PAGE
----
[time-nuts] Practical considerations making a lab standard with an LTE lite
alex at pcscons.com
Sun Nov 23 14:15:03 EST 2014
by us in central California, we get 1kW/h square meter average around
the year, the south even more, el Cajon will have today +29C° in the
afternoon as of 23 of November 2014
On 11/23/2014 9:49 AM, Poul-Henning Kamp wrote:
> In message <CANX10hB0KdrnaAYzGvM1gkDUJ7gkLth0AcdxCZG894hxbUScFQ at mail.gmail.com>
> , "Dr. David Kirkby (Kirkby Microwave Ltd)" writes:
>> He installs ground source
>> heat pumps for the geothermal energy. He says that they actually work
>> quite poorly in many cases.
> There is a BIG difference between geothermal and ground heating.
> Geothermal means you drill at least 50m (Iceland) or more likely
> half a kilometer down, in order to harvest water at near boiling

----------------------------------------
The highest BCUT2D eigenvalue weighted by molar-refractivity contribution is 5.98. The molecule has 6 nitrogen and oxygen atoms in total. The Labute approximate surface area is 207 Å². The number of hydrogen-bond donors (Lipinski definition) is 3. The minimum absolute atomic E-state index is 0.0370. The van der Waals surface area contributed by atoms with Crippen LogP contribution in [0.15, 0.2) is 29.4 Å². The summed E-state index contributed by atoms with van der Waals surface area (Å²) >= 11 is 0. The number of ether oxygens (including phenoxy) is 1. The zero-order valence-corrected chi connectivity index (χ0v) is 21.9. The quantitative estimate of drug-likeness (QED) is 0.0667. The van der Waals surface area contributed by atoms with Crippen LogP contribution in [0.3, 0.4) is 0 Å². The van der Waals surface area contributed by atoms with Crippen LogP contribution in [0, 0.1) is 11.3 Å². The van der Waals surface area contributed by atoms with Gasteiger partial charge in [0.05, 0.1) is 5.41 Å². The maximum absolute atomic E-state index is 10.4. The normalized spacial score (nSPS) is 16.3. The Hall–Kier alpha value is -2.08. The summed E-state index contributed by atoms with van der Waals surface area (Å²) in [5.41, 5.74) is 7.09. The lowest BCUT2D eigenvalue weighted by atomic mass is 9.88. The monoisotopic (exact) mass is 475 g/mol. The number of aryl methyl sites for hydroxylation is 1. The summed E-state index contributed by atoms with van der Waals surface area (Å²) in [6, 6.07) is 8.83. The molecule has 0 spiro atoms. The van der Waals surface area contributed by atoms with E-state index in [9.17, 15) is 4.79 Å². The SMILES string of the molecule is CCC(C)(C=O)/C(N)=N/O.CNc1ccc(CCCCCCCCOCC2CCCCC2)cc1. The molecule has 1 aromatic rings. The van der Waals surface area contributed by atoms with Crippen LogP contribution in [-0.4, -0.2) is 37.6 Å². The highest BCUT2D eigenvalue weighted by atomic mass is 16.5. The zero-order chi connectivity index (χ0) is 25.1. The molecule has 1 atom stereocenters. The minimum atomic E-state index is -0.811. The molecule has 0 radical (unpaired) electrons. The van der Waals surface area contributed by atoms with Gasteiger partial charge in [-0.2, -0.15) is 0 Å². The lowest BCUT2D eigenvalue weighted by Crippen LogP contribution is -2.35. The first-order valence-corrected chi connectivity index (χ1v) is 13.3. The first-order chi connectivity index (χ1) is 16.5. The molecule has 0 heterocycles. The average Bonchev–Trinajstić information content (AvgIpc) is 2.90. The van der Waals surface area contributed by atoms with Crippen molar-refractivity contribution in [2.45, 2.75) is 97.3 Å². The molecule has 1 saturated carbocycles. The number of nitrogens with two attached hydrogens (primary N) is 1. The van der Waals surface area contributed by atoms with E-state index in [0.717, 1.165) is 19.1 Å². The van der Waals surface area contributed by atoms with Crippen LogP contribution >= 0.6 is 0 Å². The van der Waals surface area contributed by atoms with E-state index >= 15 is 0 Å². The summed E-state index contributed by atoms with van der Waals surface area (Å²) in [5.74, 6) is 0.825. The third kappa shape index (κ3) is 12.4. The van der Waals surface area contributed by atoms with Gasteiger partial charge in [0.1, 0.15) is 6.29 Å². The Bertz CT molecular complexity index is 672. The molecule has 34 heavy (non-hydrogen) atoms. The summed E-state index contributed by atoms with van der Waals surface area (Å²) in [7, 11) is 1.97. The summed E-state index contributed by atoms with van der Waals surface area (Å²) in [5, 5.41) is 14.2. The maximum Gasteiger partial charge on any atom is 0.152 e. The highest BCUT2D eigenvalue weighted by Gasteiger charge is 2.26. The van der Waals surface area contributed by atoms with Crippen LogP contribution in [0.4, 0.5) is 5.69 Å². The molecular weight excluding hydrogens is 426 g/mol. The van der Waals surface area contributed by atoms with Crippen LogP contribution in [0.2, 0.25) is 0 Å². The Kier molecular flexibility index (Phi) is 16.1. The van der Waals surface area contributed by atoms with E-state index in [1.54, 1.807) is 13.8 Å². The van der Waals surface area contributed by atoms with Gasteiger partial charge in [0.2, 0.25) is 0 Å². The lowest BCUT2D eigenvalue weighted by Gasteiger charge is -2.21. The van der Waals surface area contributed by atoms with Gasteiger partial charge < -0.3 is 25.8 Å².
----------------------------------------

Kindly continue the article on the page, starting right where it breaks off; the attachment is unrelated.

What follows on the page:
> point from the Earths geological heat-sources (mostly uranium decay).
> Extracting more energy than available just means the temperature
> drops temporarily. It will increase again once you reduce the
> pump rate.
> Horizontal ground heat means that you are harvesting sunshine
> accumulated in the top one meter of the soil. Much of the energy
> is harvested from freezing the water around the pipe thus pulling
> out the relatively high melting energy of water.
> If you extract more energy than you deposit sunshine, you end
> up freezing a larger and larger volume of water/soil around
> the pipe and your compressor will eat a lot of electricity.
> In practice it looks like this:
> (The two pictures show the same pipe, with and without frozen ground.)
> Finally there is vertial ground heat where you drill down only about
> 40-80 meter, tapping heat mostly from ground water resources. Most
> places the ground water doesn't move fast enough to deliver the amounts
> of energy extracted, and over time the source returns unusably low
> temperature and must be abandonned. Typically after 25-30 years.
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